In terms of plotting and chracterization, Saylor cannot entertain the reader in A TWIST AT THE END as Caleb Carr did in THE ALIENIST. The latter book, a hefty 500+ page tome, gave us an indelible and fascinating look at late 19th century New York city with the kind of perspective that only a gifted historian can give to a lively period in a great metropolis's history. Here, Saylor excels when he confines his novels to ancient Rome.
1884-5 Austin is rocked and caught unawares with what is falsely credited as the nation's first serial murders. The police are of course baffled and William Sydney Porter, the so-called detective in this novel, is more concerned with slacking off and warbling love ditties under the windows of Austin's young ladies than in solving the case. Even after his beloved Eula Philips is brutally murdered, Porter does not do much to advance the investigation. Nor should he. It was a classic case of the wrong protagonist being at the right time, as O. Henry was indeed present in Austin during the murders. Imagine Oscar Wilde being made the hero of a Jack the Ripper novel and you'll see my meaning.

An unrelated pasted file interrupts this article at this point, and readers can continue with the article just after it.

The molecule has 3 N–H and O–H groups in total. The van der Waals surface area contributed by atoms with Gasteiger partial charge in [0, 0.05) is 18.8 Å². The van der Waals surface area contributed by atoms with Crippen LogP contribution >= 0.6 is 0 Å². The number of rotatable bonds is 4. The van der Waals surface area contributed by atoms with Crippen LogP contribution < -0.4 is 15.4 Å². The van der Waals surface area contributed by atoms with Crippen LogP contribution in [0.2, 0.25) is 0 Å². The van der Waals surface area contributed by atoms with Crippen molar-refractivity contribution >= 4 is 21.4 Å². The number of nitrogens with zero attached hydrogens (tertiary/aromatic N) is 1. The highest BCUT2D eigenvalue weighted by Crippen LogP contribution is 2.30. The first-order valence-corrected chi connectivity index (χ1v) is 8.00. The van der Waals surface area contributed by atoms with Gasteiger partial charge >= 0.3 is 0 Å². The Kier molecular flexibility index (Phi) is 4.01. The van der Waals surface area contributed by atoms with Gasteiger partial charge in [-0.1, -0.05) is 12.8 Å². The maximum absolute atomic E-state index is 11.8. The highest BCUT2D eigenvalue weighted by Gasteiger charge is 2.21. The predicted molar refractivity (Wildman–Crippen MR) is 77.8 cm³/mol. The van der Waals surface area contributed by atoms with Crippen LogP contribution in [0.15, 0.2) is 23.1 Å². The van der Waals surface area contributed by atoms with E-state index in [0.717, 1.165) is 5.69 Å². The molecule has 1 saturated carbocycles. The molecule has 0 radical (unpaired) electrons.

A large reason why THE ALIENIST and its sequel worked is because we got a sense that an investigation was being made, that, if not the police someone was doing their best to apprehend the killer. As Saylor rightly posits, the Austin police dragged their heels during this real-life investigation.Read more ›
Most recent customer reviews
The negative reviews here are pretty much on target. Long, slow, no reason to really care about the characters, and no mystery. Read morePublished on April 2 2004
Murder, he wish he'd wrote...Saylor that is! This is the worse kind of dribble, but a great alternative for folks who can't take Valium to get to sleep nights. Read morePublished on July 19 2002
I'm in a bit of quandary with this one. I did enjoy reading it, and thought the characters and setting were quite interesting. Read morePublished on Jan. 12 2002
"Servant Girl Annihilators"
This is the first Steven Saylor book that I have read. And, I actually enjoyed it even though it is apparent early in the book who the... Read more
After reading and highly enjoying all the Gordianus the Finder books by Saylor (which I do highly recommend), Twist at the End finds Saylor taking a new tact. Read morePublished on Jan. 2 2002 by Kindle Customer
I thought I might not enjoy this as much as Saylor's Roman novels, but it totally blew me away. Unlike some other reviewers here, I found it a riveting page-turner. Read morePublished on Nov. 21 2001 by Kay Kelly
I most enjoyed the verbal pictures of 19th-century Austin and some of its people, including O. Henry. The plot focuses on Austin's serial murders of the 1880s. Read morePublished on July 11 2001 by Phil